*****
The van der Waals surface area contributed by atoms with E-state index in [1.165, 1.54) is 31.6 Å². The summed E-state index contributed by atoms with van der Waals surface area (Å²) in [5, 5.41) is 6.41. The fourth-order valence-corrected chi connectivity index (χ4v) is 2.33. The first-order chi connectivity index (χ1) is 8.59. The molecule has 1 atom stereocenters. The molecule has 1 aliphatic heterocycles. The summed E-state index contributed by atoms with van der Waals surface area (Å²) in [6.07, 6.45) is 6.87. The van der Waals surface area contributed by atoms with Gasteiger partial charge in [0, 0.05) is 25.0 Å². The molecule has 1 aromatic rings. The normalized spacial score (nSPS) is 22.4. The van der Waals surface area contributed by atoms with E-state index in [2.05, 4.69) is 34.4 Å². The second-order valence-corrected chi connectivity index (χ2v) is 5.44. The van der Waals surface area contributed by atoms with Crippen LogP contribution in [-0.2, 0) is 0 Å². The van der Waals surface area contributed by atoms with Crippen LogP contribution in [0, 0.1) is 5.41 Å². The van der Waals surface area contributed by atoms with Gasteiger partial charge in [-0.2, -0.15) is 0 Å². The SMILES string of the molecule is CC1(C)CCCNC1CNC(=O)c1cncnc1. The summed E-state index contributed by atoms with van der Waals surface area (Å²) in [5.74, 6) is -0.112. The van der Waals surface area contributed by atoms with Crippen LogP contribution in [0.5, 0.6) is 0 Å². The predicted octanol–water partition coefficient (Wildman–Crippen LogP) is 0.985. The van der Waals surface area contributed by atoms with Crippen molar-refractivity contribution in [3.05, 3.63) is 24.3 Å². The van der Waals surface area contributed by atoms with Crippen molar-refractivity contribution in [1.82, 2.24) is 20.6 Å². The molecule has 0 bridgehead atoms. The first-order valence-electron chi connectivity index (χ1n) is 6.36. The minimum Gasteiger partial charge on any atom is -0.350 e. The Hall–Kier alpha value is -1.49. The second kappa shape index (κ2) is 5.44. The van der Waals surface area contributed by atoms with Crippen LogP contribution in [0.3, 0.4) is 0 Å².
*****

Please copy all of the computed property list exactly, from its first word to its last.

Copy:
The van der Waals surface area contributed by atoms with E-state index in [1.165, 1.54) is 31.6 Å². The summed E-state index contributed by atoms with van der Waals surface area (Å²) in [5, 5.41) is 6.41. The fourth-order valence-corrected chi connectivity index (χ4v) is 2.33. The first-order chi connectivity index (χ1) is 8.59. The molecule has 1 atom stereocenters. The molecule has 1 aliphatic heterocycles. The summed E-state index contributed by atoms with van der Waals surface area (Å²) in [6.07, 6.45) is 6.87. The van der Waals surface area contributed by atoms with Gasteiger partial charge in [0, 0.05) is 25.0 Å². The molecule has 1 aromatic rings. The normalized spacial score (nSPS) is 22.4. The van der Waals surface area contributed by atoms with E-state index in [2.05, 4.69) is 34.4 Å². The second-order valence-corrected chi connectivity index (χ2v) is 5.44. The van der Waals surface area contributed by atoms with Crippen LogP contribution in [-0.2, 0) is 0 Å². The van der Waals surface area contributed by atoms with Crippen LogP contribution in [0, 0.1) is 5.41 Å². The van der Waals surface area contributed by atoms with Gasteiger partial charge in [-0.2, -0.15) is 0 Å². The SMILES string of the molecule is CC1(C)CCCNC1CNC(=O)c1cncnc1. The summed E-state index contributed by atoms with van der Waals surface area (Å²) in [5.74, 6) is -0.112. The van der Waals surface area contributed by atoms with Crippen LogP contribution in [0.5, 0.6) is 0 Å². The predicted octanol–water partition coefficient (Wildman–Crippen LogP) is 0.985. The van der Waals surface area contributed by atoms with Crippen molar-refractivity contribution in [3.05, 3.63) is 24.3 Å². The van der Waals surface area contributed by atoms with Crippen molar-refractivity contribution in [1.82, 2.24) is 20.6 Å². The molecule has 0 bridgehead atoms. The first-order valence-electron chi connectivity index (χ1n) is 6.36. The minimum Gasteiger partial charge on any atom is -0.350 e. The Hall–Kier alpha value is -1.49. The second kappa shape index (κ2) is 5.44. The van der Waals surface area contributed by atoms with Crippen LogP contribution in [0.3, 0.4) is 0 Å².